PT. 42 – Division

Feb 23, 2023

When I worked at Starbucks as a Barista, I learned so much about the dynamics of team work.

And I helped to open the Starbucks on Graham Road on the border of Stow and Cuyahoga Falls in the Akron area of Ohio, back in 2008. We had a manager, Robin George, who was probably the most ambitious Starbucks employee I had ever met. We had a killer team of baristas who were experienced and great at customer service. At one point we were the number one Starbucks store in our area.

During peak times of busy-ness, we had positions where people worked- one person would be working the cash register at the cafe, handling customers walking in to get stuff, bussing and cleaning tables in the dining room area, and making sure fresh coffee was brewed on time. Two people would be working on the bar, with the first person reading drink orders on cups, adding needed syrups and condiments, and pulling espresso shots. The second person would be steaming the needed milk, pouring the milk, finishing off the drinks with whipped cream and toppings, then handing them off to the drive through or cafe. There would be two people working the drive thru, one would hear a “ding” on their headset, greet the customers who were driving up, take their order, punch it in the register, give the order total to the customer and ask them to pull up, send the order through where a sticker would print out for the bar to make their drinks, and then make sure other items and drinks were staged and in order for the second drive through person. That drive thru worker would greet the customers as they pulled up, take their payment, give them change if needed, banter with them while waiting for the order if the customer desired, then hand off everything out of the window when the order was ready. We also, during the busiest times, had a “floater” who would just roam around behind the line helping wherever they were needed most, and keep the cafe and back line clean and stocked.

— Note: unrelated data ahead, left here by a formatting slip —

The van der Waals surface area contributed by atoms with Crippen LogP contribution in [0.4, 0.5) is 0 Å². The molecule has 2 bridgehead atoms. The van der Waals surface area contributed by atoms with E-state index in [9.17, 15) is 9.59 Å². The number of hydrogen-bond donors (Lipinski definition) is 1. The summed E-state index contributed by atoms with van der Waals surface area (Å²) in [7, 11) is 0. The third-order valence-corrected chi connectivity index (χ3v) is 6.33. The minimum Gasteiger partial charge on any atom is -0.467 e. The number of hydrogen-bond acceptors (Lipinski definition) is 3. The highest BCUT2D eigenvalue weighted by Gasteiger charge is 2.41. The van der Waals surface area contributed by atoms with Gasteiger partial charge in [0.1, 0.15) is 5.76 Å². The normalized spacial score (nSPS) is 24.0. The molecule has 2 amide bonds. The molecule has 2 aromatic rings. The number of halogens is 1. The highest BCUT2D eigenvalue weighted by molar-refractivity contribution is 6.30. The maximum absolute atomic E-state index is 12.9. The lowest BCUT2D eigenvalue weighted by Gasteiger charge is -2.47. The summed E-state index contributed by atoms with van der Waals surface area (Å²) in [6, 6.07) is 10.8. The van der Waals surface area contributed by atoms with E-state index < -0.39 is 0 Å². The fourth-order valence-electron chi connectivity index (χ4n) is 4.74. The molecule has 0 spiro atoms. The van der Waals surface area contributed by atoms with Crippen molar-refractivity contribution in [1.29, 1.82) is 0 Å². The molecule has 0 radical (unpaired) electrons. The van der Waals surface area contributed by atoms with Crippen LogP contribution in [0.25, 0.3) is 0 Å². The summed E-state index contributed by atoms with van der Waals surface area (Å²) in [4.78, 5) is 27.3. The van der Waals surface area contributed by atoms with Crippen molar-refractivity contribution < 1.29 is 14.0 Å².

When everyone was doing their job, we at Starbucks in Graham Road were a collective machine. We got to the point where we could work drive-thru rushes and from the time people ordered at the menu to when they received their order would be consistently between 2-3 minutes! People loved our customer service, friendliness and speed!

Then in came a barista that changed our flow. This person spent the time they should’ve been working talking trash about the manager. They moved slowly. They made numerous mistakes while taking orders. And when held accountable for the job they weren’t doing, they made excuses and blamed everyone but themselves. When this person was “working”, the whole flow that we had as a team was disrupted and destroyed. Customers weren’t happy, drinks weren’t as good, speed went down, and morale plummeted.

It really only takes one person to cause this kind of disruption in any team or community.

When it comes to the Church, some unrepentantly refuse to reflect Christ. They refuse to be humble and open to correction in areas where they’re destructive, unhelpful, immoral, and/or unwise, all the while maintaining that they’re following Christ when all their actions and results glaringly point to the fact that they’re not. Folks like this have existed in the Church community for two thousand years. It’s nothing new. In our current context they’ve been everything from attenders, to volunteers, to committed members, to staff pastors and lead pastors. We as Jesus followers need to be able to avoid becoming like them and also to be able to identify them.